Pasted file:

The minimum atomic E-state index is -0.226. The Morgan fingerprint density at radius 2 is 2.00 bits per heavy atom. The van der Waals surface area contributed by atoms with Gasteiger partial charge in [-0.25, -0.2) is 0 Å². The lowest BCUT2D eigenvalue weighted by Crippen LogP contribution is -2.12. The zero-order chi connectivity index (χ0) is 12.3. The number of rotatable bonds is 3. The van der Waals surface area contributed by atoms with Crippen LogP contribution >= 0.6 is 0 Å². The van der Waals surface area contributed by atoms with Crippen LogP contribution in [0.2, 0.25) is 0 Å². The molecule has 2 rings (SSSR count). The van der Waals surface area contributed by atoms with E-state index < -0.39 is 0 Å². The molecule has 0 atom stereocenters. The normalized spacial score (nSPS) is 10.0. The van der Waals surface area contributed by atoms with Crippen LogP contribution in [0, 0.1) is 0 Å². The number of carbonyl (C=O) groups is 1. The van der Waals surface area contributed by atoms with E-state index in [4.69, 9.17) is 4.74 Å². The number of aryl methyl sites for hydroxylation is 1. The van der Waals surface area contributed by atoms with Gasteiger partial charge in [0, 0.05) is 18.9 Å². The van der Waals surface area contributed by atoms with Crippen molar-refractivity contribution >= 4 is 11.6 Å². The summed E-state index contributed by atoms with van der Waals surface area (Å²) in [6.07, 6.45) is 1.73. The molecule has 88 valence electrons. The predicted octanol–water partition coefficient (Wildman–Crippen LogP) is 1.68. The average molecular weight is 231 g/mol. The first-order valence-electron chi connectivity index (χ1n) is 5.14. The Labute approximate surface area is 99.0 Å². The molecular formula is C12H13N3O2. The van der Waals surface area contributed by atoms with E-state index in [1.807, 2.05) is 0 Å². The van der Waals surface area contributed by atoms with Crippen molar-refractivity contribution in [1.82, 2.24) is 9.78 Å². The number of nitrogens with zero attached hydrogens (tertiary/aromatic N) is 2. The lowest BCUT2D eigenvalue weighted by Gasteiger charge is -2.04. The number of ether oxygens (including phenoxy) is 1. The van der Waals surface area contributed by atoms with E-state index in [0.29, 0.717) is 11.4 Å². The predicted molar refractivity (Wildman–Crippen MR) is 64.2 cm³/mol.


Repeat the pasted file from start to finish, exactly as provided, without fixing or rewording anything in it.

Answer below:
The minimum atomic E-state index is -0.226. The Morgan fingerprint density at radius 2 is 2.00 bits per heavy atom. The van der Waals surface area contributed by atoms with Gasteiger partial charge in [-0.25, -0.2) is 0 Å². The lowest BCUT2D eigenvalue weighted by Crippen LogP contribution is -2.12. The zero-order chi connectivity index (χ0) is 12.3. The number of rotatable bonds is 3. The van der Waals surface area contributed by atoms with Crippen LogP contribution >= 0.6 is 0 Å². The van der Waals surface area contributed by atoms with Crippen LogP contribution in [0.2, 0.25) is 0 Å². The molecule has 2 rings (SSSR count). The van der Waals surface area contributed by atoms with E-state index < -0.39 is 0 Å². The molecule has 0 atom stereocenters. The normalized spacial score (nSPS) is 10.0. The van der Waals surface area contributed by atoms with Crippen LogP contribution in [0, 0.1) is 0 Å². The number of carbonyl (C=O) groups is 1. The van der Waals surface area contributed by atoms with E-state index in [4.69, 9.17) is 4.74 Å². The number of aryl methyl sites for hydroxylation is 1. The van der Waals surface area contributed by atoms with Gasteiger partial charge in [0, 0.05) is 18.9 Å². The van der Waals surface area contributed by atoms with Crippen molar-refractivity contribution >= 4 is 11.6 Å². The summed E-state index contributed by atoms with van der Waals surface area (Å²) in [6.07, 6.45) is 1.73. The molecule has 88 valence electrons. The predicted octanol–water partition coefficient (Wildman–Crippen LogP) is 1.68. The average molecular weight is 231 g/mol. The first-order valence-electron chi connectivity index (χ1n) is 5.14. The Labute approximate surface area is 99.0 Å². The molecular formula is C12H13N3O2. The van der Waals surface area contributed by atoms with E-state index in [1.807, 2.05) is 0 Å². The van der Waals surface area contributed by atoms with Crippen molar-refractivity contribution in [1.82, 2.24) is 9.78 Å². The number of nitrogens with zero attached hydrogens (tertiary/aromatic N) is 2. The lowest BCUT2D eigenvalue weighted by Gasteiger charge is -2.04. The number of ether oxygens (including phenoxy) is 1. The van der Waals surface area contributed by atoms with E-state index in [0.29, 0.717) is 11.4 Å². The predicted molar refractivity (Wildman–Crippen MR) is 64.2 cm³/mol.